A NEW DIGITAL TRIP THROUGH THE WIRES
After months of preparation and development, the TRIPWIRE bimonthly app will be available for people to buy from iTunes this month. We shall be producing a new edition every two months so issue two will be out in Feb, issue three will be April and issue four will be June. It will give us the opportunity to cover material from the worlds of comics, movies, genre and related fields with the same approach we have always taken: quality, intelligent journalism. The first issue includes a piece looking at how mainstream superhero films are killing quality Hollywood, what’s wrong with ABC’s Agents of SHIELD show and an audio interview with Ian Rankin, talking about his new Rebus book and much more. To tantalise everybody, here’s the cover image to the first issue. We are all excited at the future opportunities digital has to offer and we’ll be taking full advantage of them. I have neglected this blog over the last few weeks but I shall be back with a vengeance over the next couple of weeks. Come back here to see my review of The Hobbit: The Desolation of Smaug this week. But in the meantime, TRIPWIRE digital app is available from iTunes as of now. Please visit the following URL (the app is free but each edition only costs £1.99)
A TRIP BACK THROUGH THE WIRES
In 1992, I was still at sixth form college up in Barnet but it was the year that I started TRIPWIRE. 2012 marks the 20th anniversary of the magazine and so I thought, just like back in 2002, that we should do something special to mark this milestone. TRIPWIRE 20th Anniversary will be a must-buy book featuring art, rarely seen and new, from the likes of Frank Quitely, Mike Mignola, Walter Simonson, Phil Hale, Howard Chaykin, Drew Struzan, Dave Taylor, Duncan Fegredo, Chris Weston, Jon Haward, Henry Flint and more. It will also represent the cream of the interviews and features of two decades of TRIPWIRE, with everyone from Alan Moore to Frank Miller, Mike Mignola to Guillermo Del Toro featured in its pages. Additionally, TRIPWIRE 20th anniversary will include the best writing on subjects and trends that have shaped and influenced comics and its related media from 1992 to now like the best and worst comic movies, digital comics, creators who have left us, the 20 most iconic TRIPWIRE covers and the best graphic novels 1992 to 2012. Whenever I put a book together, I try to make it the sort of book that, if I wasn’t doing it, I would buy myself.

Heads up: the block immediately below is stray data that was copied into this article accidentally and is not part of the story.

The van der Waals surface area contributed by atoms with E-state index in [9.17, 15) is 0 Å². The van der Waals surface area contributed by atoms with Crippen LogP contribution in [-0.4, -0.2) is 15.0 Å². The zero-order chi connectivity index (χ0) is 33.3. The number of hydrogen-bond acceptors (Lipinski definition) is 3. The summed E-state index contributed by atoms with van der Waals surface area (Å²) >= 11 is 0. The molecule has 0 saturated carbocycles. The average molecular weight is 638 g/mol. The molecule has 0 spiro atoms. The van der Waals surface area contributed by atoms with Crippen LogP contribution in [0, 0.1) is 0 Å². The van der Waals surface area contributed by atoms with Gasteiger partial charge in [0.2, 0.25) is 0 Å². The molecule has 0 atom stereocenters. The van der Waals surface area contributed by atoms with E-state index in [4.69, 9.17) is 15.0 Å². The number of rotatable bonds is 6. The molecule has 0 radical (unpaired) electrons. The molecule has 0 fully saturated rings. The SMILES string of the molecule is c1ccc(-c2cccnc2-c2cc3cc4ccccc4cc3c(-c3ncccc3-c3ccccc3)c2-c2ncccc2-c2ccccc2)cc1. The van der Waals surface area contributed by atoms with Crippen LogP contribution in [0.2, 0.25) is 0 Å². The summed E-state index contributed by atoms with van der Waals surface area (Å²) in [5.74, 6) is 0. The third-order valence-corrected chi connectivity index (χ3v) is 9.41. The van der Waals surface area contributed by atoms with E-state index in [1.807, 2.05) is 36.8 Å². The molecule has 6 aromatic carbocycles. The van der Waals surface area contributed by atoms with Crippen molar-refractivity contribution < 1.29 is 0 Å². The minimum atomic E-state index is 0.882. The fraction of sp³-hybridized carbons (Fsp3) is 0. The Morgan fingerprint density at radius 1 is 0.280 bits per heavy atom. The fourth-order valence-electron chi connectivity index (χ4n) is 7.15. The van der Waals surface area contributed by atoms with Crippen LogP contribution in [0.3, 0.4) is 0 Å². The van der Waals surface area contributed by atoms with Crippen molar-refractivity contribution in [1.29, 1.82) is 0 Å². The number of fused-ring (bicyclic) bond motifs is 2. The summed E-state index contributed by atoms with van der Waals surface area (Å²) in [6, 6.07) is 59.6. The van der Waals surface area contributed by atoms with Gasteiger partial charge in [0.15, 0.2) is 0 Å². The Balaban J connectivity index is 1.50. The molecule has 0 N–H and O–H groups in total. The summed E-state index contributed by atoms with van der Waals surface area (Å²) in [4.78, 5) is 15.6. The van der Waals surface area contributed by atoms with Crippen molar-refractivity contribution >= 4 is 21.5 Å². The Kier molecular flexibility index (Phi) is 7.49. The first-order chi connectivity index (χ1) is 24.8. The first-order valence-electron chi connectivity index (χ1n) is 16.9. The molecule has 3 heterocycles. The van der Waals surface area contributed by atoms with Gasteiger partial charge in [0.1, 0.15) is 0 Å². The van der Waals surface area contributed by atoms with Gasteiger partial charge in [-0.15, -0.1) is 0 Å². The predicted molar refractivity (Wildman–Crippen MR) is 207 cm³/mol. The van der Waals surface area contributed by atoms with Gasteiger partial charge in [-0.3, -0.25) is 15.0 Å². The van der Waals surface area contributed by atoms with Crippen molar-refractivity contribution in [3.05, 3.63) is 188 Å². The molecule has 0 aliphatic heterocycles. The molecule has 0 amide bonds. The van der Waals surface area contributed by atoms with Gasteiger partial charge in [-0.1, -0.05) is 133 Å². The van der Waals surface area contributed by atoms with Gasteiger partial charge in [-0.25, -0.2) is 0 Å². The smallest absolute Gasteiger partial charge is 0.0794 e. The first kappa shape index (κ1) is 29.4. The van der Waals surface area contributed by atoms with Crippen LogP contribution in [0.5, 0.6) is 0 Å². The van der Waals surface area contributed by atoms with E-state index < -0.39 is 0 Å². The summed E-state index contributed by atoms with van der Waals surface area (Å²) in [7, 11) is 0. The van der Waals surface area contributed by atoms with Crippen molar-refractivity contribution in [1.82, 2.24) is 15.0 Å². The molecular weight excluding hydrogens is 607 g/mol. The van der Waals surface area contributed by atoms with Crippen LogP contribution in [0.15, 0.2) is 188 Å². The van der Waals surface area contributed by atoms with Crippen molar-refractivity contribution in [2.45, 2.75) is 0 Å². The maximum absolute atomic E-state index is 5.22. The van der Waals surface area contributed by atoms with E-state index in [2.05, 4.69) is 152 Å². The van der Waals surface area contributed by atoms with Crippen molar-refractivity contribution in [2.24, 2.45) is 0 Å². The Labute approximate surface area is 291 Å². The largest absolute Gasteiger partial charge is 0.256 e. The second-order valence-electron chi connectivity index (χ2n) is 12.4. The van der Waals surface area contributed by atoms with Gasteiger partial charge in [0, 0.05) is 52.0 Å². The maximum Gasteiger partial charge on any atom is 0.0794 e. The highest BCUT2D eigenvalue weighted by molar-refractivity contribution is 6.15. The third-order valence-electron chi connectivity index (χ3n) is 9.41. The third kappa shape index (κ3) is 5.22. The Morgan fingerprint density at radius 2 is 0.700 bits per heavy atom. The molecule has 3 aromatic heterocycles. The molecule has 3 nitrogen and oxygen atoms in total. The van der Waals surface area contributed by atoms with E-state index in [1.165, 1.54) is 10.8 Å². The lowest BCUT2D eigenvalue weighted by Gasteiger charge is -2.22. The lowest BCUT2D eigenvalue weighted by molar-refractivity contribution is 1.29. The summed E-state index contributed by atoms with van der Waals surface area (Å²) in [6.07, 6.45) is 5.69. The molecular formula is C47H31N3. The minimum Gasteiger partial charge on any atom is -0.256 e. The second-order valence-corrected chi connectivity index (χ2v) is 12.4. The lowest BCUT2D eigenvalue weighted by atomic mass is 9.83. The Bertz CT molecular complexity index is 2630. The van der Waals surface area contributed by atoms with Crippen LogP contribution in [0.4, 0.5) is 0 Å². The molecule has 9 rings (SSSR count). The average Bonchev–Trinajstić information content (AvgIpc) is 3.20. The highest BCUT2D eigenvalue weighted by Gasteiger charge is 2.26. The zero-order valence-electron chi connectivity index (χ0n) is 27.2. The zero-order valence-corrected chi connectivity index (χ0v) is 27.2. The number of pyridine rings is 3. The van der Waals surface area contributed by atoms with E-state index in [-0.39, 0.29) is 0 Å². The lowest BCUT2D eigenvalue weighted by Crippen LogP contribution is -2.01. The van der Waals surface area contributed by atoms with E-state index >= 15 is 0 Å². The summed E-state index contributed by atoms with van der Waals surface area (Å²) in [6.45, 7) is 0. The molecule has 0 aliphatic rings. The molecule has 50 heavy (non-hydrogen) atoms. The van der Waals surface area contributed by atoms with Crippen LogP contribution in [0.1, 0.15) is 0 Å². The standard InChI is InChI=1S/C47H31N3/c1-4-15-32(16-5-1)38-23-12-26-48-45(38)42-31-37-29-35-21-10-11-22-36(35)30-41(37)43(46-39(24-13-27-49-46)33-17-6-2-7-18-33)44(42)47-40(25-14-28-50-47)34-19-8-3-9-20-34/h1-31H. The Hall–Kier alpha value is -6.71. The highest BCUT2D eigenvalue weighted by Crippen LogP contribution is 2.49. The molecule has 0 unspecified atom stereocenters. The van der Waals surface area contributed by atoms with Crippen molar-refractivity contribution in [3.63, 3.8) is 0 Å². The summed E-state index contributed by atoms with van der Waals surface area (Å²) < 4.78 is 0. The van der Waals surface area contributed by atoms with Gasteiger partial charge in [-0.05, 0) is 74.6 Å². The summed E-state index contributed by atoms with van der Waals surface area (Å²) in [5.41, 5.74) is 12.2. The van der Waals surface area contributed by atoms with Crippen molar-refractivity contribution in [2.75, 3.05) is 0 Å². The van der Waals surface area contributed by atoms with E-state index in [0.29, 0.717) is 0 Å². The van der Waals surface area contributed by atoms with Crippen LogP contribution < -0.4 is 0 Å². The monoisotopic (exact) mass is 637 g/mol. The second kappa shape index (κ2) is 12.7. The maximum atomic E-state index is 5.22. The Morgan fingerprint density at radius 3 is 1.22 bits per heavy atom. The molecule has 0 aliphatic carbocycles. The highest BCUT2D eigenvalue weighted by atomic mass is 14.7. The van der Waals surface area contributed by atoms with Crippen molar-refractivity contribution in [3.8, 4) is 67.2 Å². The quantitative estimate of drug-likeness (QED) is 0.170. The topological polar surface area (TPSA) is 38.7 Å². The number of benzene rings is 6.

And we are putting it out in a different way to the recent Annuals and magazine issues. I had been following Unbound for a few months as I was curious about the crowdfunding model. Unbound is crowdfunding just for books, so it allows writers, authors and creative people the opportunity to get their work out there without the traditional trappings of big monolithic publishers.
TRIPWIRE 20th anniversary is up on Unbound now and we can’t publish it without people’s support. Pledges start at a very reasonable £10 for UK pledgers. That’s only about three cups of coffee these days and you’d be supporting us;). The more you pledge, the more unique collectibles you get. We are planning a Foyles event in September to commemorate this with special guests and panels.
Here’s a work in progress version of the cover design, a few interior images from some of the great artists we have in the book and a few classic TRIPWIRE covers.
If you’re at the Bristol Comic Expo this weekend (12th -13th May), then we’ll be set up so you can come by and pick up our exclusive anniversary print by Duncan Fegredo (his magnificent painting to TRIPWIRE Annual 2007)